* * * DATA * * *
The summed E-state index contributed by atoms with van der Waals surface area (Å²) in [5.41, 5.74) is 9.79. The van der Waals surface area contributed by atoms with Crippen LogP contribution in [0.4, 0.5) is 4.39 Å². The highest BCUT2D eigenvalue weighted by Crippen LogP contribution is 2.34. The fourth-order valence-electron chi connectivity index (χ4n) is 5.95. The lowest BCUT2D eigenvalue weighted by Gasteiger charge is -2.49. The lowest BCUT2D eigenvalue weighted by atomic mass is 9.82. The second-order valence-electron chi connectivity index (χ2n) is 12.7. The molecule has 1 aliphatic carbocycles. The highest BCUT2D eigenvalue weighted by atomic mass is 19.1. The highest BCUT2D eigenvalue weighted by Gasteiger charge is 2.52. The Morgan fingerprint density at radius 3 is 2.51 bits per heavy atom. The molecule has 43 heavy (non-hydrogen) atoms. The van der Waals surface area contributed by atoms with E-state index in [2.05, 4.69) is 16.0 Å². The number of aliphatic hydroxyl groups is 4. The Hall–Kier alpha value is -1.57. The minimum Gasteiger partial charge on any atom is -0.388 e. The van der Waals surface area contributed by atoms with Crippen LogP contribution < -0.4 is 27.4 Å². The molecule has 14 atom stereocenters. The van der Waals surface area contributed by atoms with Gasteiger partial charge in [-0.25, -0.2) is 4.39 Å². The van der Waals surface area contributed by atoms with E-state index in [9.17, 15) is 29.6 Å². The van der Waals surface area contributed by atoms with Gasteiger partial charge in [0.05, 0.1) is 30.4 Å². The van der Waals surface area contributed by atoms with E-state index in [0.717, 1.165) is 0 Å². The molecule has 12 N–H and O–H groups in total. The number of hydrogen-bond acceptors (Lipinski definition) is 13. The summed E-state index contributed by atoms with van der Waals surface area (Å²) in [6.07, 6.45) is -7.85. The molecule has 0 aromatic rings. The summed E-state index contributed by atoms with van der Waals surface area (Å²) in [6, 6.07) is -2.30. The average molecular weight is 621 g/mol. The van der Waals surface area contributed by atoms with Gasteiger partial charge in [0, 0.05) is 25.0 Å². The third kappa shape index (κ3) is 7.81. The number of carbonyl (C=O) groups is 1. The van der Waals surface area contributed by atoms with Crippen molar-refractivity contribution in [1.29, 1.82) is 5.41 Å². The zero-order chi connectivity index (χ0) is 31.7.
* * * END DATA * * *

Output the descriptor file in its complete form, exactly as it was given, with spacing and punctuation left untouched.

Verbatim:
The summed E-state index contributed by atoms with van der Waals surface area (Å²) in [5.41, 5.74) is 9.79. The van der Waals surface area contributed by atoms with Crippen LogP contribution in [0.4, 0.5) is 4.39 Å². The highest BCUT2D eigenvalue weighted by Crippen LogP contribution is 2.34. The fourth-order valence-electron chi connectivity index (χ4n) is 5.95. The lowest BCUT2D eigenvalue weighted by Gasteiger charge is -2.49. The lowest BCUT2D eigenvalue weighted by atomic mass is 9.82. The second-order valence-electron chi connectivity index (χ2n) is 12.7. The molecule has 1 aliphatic carbocycles. The highest BCUT2D eigenvalue weighted by atomic mass is 19.1. The highest BCUT2D eigenvalue weighted by Gasteiger charge is 2.52. The Morgan fingerprint density at radius 3 is 2.51 bits per heavy atom. The molecule has 43 heavy (non-hydrogen) atoms. The van der Waals surface area contributed by atoms with E-state index in [2.05, 4.69) is 16.0 Å². The number of aliphatic hydroxyl groups is 4. The Hall–Kier alpha value is -1.57. The minimum Gasteiger partial charge on any atom is -0.388 e. The van der Waals surface area contributed by atoms with Crippen LogP contribution < -0.4 is 27.4 Å². The molecule has 14 atom stereocenters. The van der Waals surface area contributed by atoms with Gasteiger partial charge in [-0.25, -0.2) is 4.39 Å². The van der Waals surface area contributed by atoms with E-state index in [9.17, 15) is 29.6 Å². The van der Waals surface area contributed by atoms with Gasteiger partial charge in [0.05, 0.1) is 30.4 Å². The van der Waals surface area contributed by atoms with E-state index in [0.717, 1.165) is 0 Å². The molecule has 12 N–H and O–H groups in total. The number of hydrogen-bond acceptors (Lipinski definition) is 13. The summed E-state index contributed by atoms with van der Waals surface area (Å²) in [6.07, 6.45) is -7.85. The molecule has 0 aromatic rings. The summed E-state index contributed by atoms with van der Waals surface area (Å²) in [6, 6.07) is -2.30. The average molecular weight is 621 g/mol. The van der Waals surface area contributed by atoms with Gasteiger partial charge in [0, 0.05) is 25.0 Å². The third kappa shape index (κ3) is 7.81. The number of carbonyl (C=O) groups is 1. The van der Waals surface area contributed by atoms with Crippen molar-refractivity contribution in [1.29, 1.82) is 5.41 Å². The zero-order chi connectivity index (χ0) is 31.7.